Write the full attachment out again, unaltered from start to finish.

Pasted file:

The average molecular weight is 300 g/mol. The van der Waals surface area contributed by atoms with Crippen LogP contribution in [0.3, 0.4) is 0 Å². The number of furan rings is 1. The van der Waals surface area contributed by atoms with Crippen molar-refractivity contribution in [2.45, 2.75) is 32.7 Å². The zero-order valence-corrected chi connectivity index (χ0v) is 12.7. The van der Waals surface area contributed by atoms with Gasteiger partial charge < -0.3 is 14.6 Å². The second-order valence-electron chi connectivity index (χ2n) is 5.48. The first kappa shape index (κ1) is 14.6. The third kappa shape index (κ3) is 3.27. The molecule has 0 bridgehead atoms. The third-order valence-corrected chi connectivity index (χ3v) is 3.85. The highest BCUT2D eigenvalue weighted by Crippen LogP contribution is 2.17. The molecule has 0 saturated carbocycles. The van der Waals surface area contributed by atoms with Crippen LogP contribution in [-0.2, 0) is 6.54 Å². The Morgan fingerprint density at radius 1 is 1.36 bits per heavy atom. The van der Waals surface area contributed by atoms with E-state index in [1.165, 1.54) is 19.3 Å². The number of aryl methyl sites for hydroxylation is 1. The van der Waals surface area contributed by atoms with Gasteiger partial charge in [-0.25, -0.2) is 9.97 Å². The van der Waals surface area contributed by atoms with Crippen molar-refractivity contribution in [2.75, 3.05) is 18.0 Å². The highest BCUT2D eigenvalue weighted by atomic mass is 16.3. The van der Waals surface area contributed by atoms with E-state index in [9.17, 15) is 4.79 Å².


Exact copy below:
The average molecular weight is 300 g/mol. The van der Waals surface area contributed by atoms with Crippen LogP contribution in [0.3, 0.4) is 0 Å². The number of furan rings is 1. The van der Waals surface area contributed by atoms with Crippen molar-refractivity contribution in [2.45, 2.75) is 32.7 Å². The zero-order valence-corrected chi connectivity index (χ0v) is 12.7. The van der Waals surface area contributed by atoms with Gasteiger partial charge < -0.3 is 14.6 Å². The second-order valence-electron chi connectivity index (χ2n) is 5.48. The first kappa shape index (κ1) is 14.6. The third kappa shape index (κ3) is 3.27. The molecule has 0 bridgehead atoms. The third-order valence-corrected chi connectivity index (χ3v) is 3.85. The highest BCUT2D eigenvalue weighted by Crippen LogP contribution is 2.17. The molecule has 0 saturated carbocycles. The van der Waals surface area contributed by atoms with Crippen LogP contribution in [-0.2, 0) is 6.54 Å². The Morgan fingerprint density at radius 1 is 1.36 bits per heavy atom. The van der Waals surface area contributed by atoms with E-state index in [1.165, 1.54) is 19.3 Å². The number of aryl methyl sites for hydroxylation is 1. The van der Waals surface area contributed by atoms with Gasteiger partial charge in [-0.25, -0.2) is 9.97 Å². The van der Waals surface area contributed by atoms with Crippen molar-refractivity contribution in [2.75, 3.05) is 18.0 Å². The highest BCUT2D eigenvalue weighted by atomic mass is 16.3. The van der Waals surface area contributed by atoms with E-state index in [9.17, 15) is 4.79 Å².